Photos poignantly showed a flag fluttering at full-mast over Westminster Abbey on Tuesday, after 2000 gathered at the church yesterday for the Queen’s funeral. 

Another photo showed the Union Jack flag flying at full-mast against the backdrop of the London eye, an iconic landmark in a city which has seen thousands of people lining the streets over the last 10 days to commemorate the life of Queen Elizabeth II. 

Flags were also back at full-mast around the world – including at Sydney Harbour bridge, Australia and at the royal palace in Oslo, Norway. 

The UK embassy in Berne tweeted: ‘As the National Mourning period has come to an end, we now fly our flag at full mast, in honour of our King.’

Meanwhile, the British Embassy in the Netherlands confirmed: ‘This morning at 9am, our flags were raised to full mast at the British Embassy in the Hague by British Defence Attaché @PiersStrudwick and at the Ambassador’s Residence by Flying Officer, Brad Duesbury.’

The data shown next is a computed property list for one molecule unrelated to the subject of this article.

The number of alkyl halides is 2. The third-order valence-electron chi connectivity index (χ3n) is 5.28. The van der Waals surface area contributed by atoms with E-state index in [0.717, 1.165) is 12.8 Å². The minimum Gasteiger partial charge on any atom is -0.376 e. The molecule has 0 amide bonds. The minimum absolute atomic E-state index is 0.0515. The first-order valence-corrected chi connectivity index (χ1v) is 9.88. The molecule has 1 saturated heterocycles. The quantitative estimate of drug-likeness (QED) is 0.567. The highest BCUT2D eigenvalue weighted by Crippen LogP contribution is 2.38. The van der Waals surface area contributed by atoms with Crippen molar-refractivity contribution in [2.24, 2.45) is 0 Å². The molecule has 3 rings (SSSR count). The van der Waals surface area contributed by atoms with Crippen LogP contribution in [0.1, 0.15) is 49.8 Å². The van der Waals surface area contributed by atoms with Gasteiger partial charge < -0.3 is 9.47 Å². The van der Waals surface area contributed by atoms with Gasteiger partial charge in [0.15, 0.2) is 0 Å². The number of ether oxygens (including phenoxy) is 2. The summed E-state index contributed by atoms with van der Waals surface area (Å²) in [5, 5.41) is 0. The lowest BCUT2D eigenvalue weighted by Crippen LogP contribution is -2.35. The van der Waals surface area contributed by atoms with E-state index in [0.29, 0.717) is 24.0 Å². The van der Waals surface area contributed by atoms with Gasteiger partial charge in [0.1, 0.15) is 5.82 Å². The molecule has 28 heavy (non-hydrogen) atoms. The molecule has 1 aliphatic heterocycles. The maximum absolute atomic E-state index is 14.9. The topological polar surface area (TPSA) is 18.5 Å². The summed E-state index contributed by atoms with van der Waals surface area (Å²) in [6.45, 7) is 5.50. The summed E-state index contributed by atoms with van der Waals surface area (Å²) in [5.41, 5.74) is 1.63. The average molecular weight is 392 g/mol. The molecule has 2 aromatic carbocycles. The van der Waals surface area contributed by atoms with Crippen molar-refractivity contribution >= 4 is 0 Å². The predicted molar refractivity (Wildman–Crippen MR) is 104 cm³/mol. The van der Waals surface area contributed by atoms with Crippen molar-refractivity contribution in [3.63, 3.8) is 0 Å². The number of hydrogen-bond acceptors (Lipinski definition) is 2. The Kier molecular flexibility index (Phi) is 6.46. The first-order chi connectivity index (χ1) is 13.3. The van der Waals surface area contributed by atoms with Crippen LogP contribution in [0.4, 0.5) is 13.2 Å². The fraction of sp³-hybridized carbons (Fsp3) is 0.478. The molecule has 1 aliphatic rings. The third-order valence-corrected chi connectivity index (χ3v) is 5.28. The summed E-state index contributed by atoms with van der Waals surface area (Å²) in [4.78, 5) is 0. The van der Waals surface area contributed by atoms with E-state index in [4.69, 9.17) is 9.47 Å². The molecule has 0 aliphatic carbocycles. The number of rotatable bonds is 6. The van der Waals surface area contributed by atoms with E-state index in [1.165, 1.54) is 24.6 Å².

The High Commissioner to the Bahamas tweeted: ‘As the period of mourning ends, our flag returns to full mast.’

Buildings all over the UK returned flags to full-mast including at Lincolnshire County Council, Sandwell Council in Oldbury, Canterbury Council, Tormead independent school in Surrey, St George’s Church in Altrincham, Greater Manchester and across community fire stations at Tyne and Wear. 

Flags were raised to full-mast in the Netherlands

A flag poignantly flies at full-mast in the Netherlands

The British Embassy in the Netherlands said flags were raised to full-mast at the British Embassy in the Hague and at the Ambassador’s Residence

Lincolnshire County Council is one of the many council buildings around the UK to raise their flag again

Lincolnshire County Council is one of the many council buildings around the UK to raise their flag again

St George's Church in Altrincham, Manchester, said the flag is back at full-mast and the condolence book safely stored away

St George’s Church in Altrincham, Manchester, said the flag is back at full-mast and the condolence book safely stored away

'The Union Flags, which have been flying at half mast around Sandwell as a mark of respect, have returned to full mast today to mark the end of the period of national mourning for Her Majesty Queen Elizabeth II,' Sandwell Council said